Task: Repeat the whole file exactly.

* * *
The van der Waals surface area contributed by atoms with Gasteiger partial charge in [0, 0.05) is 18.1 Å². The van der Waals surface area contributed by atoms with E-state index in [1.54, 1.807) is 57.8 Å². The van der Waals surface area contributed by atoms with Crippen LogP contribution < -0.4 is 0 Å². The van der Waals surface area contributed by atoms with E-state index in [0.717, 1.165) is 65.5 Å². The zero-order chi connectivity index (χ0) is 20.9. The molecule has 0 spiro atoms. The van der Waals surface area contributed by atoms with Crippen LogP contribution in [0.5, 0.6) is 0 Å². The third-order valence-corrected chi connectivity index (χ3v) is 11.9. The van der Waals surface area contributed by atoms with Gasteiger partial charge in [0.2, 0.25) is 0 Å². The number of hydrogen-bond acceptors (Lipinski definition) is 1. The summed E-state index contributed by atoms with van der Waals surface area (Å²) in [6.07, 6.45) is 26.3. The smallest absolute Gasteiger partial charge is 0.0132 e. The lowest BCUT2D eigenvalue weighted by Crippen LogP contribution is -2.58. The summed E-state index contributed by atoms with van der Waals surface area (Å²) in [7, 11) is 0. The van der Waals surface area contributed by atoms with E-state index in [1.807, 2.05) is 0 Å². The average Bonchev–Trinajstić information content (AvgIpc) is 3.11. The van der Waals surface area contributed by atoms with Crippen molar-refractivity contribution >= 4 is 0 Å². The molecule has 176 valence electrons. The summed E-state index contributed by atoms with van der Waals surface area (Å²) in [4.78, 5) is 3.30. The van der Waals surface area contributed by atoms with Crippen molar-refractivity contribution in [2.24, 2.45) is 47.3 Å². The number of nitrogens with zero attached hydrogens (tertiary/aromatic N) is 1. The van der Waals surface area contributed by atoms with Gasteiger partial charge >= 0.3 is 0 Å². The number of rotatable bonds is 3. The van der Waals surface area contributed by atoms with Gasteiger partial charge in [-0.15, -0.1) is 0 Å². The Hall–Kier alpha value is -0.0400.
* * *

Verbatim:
The van der Waals surface area contributed by atoms with Gasteiger partial charge in [0, 0.05) is 18.1 Å². The van der Waals surface area contributed by atoms with E-state index in [1.54, 1.807) is 57.8 Å². The van der Waals surface area contributed by atoms with Crippen LogP contribution < -0.4 is 0 Å². The van der Waals surface area contributed by atoms with E-state index in [0.717, 1.165) is 65.5 Å². The zero-order chi connectivity index (χ0) is 20.9. The molecule has 0 spiro atoms. The van der Waals surface area contributed by atoms with Crippen LogP contribution in [0.5, 0.6) is 0 Å². The third-order valence-corrected chi connectivity index (χ3v) is 11.9. The van der Waals surface area contributed by atoms with Gasteiger partial charge in [0.2, 0.25) is 0 Å². The number of hydrogen-bond acceptors (Lipinski definition) is 1. The summed E-state index contributed by atoms with van der Waals surface area (Å²) in [6.07, 6.45) is 26.3. The smallest absolute Gasteiger partial charge is 0.0132 e. The lowest BCUT2D eigenvalue weighted by Crippen LogP contribution is -2.58. The summed E-state index contributed by atoms with van der Waals surface area (Å²) in [7, 11) is 0. The van der Waals surface area contributed by atoms with E-state index in [1.807, 2.05) is 0 Å². The average Bonchev–Trinajstić information content (AvgIpc) is 3.11. The van der Waals surface area contributed by atoms with Crippen molar-refractivity contribution >= 4 is 0 Å². The molecule has 176 valence electrons. The summed E-state index contributed by atoms with van der Waals surface area (Å²) in [4.78, 5) is 3.30. The van der Waals surface area contributed by atoms with Crippen molar-refractivity contribution in [2.24, 2.45) is 47.3 Å². The number of nitrogens with zero attached hydrogens (tertiary/aromatic N) is 1. The van der Waals surface area contributed by atoms with Gasteiger partial charge >= 0.3 is 0 Å². The number of rotatable bonds is 3. The van der Waals surface area contributed by atoms with Gasteiger partial charge in [-0.15, -0.1) is 0 Å². The Hall–Kier alpha value is -0.0400.